Medicare isn’t going broke, but don’t celebrate just yet


Medicare's fiscal health is improving, but it still needs some saving. (Flickr)

Once again, it's the time of year when Washington confronts the same existential question: Is Medicare going broke?

Today marks the annual release of the Medicare trustees' report, when those guarding the health-care program's finances make their best guesses about Medicare's fiscal future. This year's verdict: Medicare's hospital insurance trust fund will be solvent through 2030, which gives the program four more years of solvency than projected in the trustees' 2013 report. It's also 13 years later than the prediction issued by the trustees just before passage of the Affordable Care Act in 2010.

The Medicare trust fund is backed by payroll taxes, so today's report essentially tells us for how long the trustees expect those revenues will be sufficient to foot the entire bill for Medicare's hospital bills. The trust fund is just one part of Medicare, though. It doesn't include doctors' visits and other medical services, which are covered by general revenues and beneficiaries' premiums.

There's other good news in the trustees report. Per capita spending in the program grew just 0.8 percent over the past four years. Medicare premiums in the program covering medical services are expected to remain the same as they were in 2013 and 2014.

The insolvency target for Medicare's trust fund has been shifting a bit over the past few years. Just three years ago, the trustees said the trust fund would reach insolvency in 2024 — five years earlier than their previous forecast. Last year, the trustees moved their insolvency projection back to 2026. They're now moving the target back to 2030 partially because of ACA changes and projections that per capita health-care spending will, at least in the short term, grow slower over the next several years.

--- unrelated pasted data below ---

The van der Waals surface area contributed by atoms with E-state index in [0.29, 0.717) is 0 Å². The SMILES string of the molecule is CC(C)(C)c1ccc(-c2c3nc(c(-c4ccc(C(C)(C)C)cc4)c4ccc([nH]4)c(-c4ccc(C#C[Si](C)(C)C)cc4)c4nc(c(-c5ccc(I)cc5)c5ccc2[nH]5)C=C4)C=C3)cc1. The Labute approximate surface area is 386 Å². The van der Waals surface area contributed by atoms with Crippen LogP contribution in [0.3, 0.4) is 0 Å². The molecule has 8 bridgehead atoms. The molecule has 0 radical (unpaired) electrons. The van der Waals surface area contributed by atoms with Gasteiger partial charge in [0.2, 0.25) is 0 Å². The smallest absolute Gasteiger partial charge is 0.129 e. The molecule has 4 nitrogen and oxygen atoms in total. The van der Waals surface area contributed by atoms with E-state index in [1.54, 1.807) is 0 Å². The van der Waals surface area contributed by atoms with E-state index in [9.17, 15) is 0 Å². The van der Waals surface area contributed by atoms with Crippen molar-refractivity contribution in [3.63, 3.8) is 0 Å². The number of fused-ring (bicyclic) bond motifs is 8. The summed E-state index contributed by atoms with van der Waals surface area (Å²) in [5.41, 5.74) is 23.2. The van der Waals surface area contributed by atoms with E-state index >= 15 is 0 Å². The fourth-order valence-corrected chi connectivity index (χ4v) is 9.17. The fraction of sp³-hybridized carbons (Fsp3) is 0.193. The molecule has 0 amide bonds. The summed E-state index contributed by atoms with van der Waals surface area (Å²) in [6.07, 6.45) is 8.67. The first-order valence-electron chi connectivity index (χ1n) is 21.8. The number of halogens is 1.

Now, some caution. There's a whole lot of uncertainty in what's behind the slowdown in health-care spending in recent years, whether it's due to the sluggish economy or structural changes in the health-care system. How long can the slowdown last? "No one knows," said Charles Blahous, Medicare's Republican public trustee.

And the trustees' report highlights the truly difficult task of predicting Medicare's future:

Projections of Medicare costs are highly uncertain, especially when looking out more than several decades. One reason for uncertainty is that scientific advances will make possible new interventions, procedures, and therapies. Some conditions that are untreatable today will be handled routinely in the future. The institutions through which care is delivered will evolve, possibly becoming more efficient. While most health care technological advances to date have tended to increase expenditures, the health care landscape is shifting. No one knows whether these future developments will, on balance, increase or decrease costs.

Another source of uncertainty for Medicare's future is the ACA itself. The law calls for $415 billion in reduced payments to care providers, while at the same time trying to encourage providers to adopt care models that cut costs and provide better outcomes. Whether care can be truly reformed is a question that Medicare's best prognosticators still can't answer, but they said recent signs have been encouraging.

"Trustees are hopeful that U.S.health care practices are in the process of becoming more efficient as providers anticipate a future in which the rapid cost growth rates of previous decades, in both the public and private sectors, do not return," they wrote. However, they also don't want policymakers to get complacent in light of today's improved projections.

"Some might be tempted to conclude from these good news trends that Medicare may be healing its financial maladies all by itself and that no further action will be needed," said Robert Reischauer, the Democratic public trustee. "That would not be a prudent conclusion."

Jason Millman covers all things health policy, with a focus on Obamacare implementation. He previously covered health policy for Politico.
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